The Clearfield Progress

Clearfield, Pennsylvania; Monday Evening, April 10, 1933

Local Musicians Saddened By The News of Becker’s Death

Clearfield was saddened yesterday when news was received here of the death of Karl Frederick Becker, former director of the American Legion Band here, who died at the home of his sister, Mrs. Edward Heyn at 2238 S Irvington Ave, Chicago, on Saturday night, April 8 at 8:00.

Death was caused by cancer of the throat which developed while Mr. Becker was actively engaged here as director of the champion band of Pennsylvania. Mr. Becker became afflicted with his illness shortly before Christmas of last year. At the time he directed the band when it played at the Lyric Theatre on Christmas and New Years nights, he was then suffering what was believed to have been a sever case of laryngitis. Shortly after that he was removed to the home of his sister in Chicago.

Attending physicians reported that the cancer that resulted in Mr. Becker’s death was one of the most rapidly developing cases ever to be reported at the local hospital. In less than four months after the disease was first reported it proved to be fatal for its victim.

The death of Professor Karl F. Becker was a serious blow to the musical world and removed one of the most highly accomplished musicians in the United States. A close student from the time he was a little boy in Germany, barely large enough to hold his violin, Mr. Becker devoted his entire life to the development along musical lines and his versatility placed him in the first rank of musicians in this county.

Some of the background to Mr. Becker’s musical education and accomplishments can be gained in a brief resume of his work at the height of his career. He was associated with only the best organizations in the country and when connected with them he was looked upon as one of their most prominent members.

At one time he was a charter member of the Minneapolis Symphony Orchestra. Later he became a member of the Chicago, New York and San Francisco Symphony Orchestras. He was also with that famous musical Victor Herbert for a short while and later spent two seasons with Walter Damcursh. After leaving Mr. Damcursh’s orchestra he became a member of the English Grand Opera Company.

Although most of his life was spent in concert work, Mr. Becker also devoted a great deal of time to recording, radio broadcasting and theater work. He selected many orchestras for the Columbia Recording Company and when playing in theaters he directed most of the organizations in which he was a member.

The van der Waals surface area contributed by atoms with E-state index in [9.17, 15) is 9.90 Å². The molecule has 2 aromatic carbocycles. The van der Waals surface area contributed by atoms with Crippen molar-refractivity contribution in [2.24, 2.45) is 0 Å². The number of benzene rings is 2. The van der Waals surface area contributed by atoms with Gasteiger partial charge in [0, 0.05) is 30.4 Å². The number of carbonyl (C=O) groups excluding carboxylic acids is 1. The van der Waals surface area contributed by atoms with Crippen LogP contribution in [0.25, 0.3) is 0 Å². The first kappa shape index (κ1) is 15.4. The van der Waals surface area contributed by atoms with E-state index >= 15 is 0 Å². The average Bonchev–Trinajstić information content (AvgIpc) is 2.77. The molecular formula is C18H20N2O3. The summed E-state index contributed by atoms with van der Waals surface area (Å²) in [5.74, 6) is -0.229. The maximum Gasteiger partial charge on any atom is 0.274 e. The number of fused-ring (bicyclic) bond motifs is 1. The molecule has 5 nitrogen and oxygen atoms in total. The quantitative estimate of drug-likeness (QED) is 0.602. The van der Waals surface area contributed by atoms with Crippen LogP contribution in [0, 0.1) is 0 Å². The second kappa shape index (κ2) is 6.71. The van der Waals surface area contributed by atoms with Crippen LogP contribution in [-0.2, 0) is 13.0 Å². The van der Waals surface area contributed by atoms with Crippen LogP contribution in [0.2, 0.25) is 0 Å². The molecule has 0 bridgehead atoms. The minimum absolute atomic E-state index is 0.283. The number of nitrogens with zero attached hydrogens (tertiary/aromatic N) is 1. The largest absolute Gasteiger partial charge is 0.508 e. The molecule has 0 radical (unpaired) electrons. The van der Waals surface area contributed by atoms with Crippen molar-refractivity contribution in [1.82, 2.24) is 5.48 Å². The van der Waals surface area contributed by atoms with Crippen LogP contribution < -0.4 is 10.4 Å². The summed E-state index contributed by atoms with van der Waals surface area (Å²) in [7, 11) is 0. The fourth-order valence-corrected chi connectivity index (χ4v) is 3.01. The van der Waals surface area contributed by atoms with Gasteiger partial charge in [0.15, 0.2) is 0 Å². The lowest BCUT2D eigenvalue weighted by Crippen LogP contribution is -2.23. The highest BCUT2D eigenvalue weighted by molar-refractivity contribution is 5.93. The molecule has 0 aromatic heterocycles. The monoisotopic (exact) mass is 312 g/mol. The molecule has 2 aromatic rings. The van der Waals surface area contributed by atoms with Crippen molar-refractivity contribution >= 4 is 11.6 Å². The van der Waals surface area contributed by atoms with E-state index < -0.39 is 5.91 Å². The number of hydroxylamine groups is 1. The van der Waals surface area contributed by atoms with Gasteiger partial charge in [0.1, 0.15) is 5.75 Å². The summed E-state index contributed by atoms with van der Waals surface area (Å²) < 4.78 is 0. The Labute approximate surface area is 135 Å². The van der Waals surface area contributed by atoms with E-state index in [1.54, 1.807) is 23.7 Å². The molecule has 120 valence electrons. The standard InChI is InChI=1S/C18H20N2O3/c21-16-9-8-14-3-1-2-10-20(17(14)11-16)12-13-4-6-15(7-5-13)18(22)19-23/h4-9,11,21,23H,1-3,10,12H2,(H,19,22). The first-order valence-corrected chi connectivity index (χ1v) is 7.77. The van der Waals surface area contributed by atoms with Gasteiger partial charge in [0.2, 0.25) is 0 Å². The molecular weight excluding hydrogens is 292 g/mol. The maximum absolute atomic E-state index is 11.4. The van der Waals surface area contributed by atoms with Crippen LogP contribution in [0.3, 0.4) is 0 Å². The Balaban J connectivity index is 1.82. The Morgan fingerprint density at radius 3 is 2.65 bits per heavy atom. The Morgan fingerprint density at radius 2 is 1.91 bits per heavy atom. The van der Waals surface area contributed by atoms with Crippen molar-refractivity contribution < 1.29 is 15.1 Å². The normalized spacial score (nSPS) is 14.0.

Mr. Becker also gained national fame as a teacher of music, many of his pupils becoming members of the countries orchestras and bands.

Mr. Becker was born in Rhineland, Germany 52 years ago and came to this country with his father when he was six years of age. His father was also a great musician and came to America to become a clarinet soloist of the Pat Gilmore Band.

The older Mr. Becker gave much time to the development of his son’s musical education and at the age of 15 the youth became the leader of a number of the widely-known orchestras in the middle west.

Clearfield was considered indeed fortunate in securing Mr. Becker to direct the local band. After Mr. Schaeffer died the business leaders of the band looked around with the intent on the securing the best possible leader. Contact with made with Mr. Becker, who at that time was recovering from the effects of a broken hip received when struck by a car in New York. He accepted the offer and came to Clearfield on August 13, 1931. Immediately after taking directorship of the local band great improvement was shown. His great achievement here was recovering the championship of Pennsylvania at the Legion Convention in Pittsburgh last fall.

Although Mr. Becker was handicapped from the effects of his broken hip for several months after he came to Clearfield, he always managed to give his very best attention to the local band. His last appearance with the organization as director was on New Year’s night.

On February 26, Arthur Pryor, director of America’s leading band today, paid his respects to his old friend, Mr. Becker, by coming to Clearfield and directing the local band in a concert that was a special tribute to the director. Mr. Becker was unable to leave the hospital on that date but heard the concert over a broadcasting system. Mr. Pryor’s visit was a typical example of the kid of contacts Mr. Becker had made in the musical world. Mr. Becker was taken to Chicago on April 1.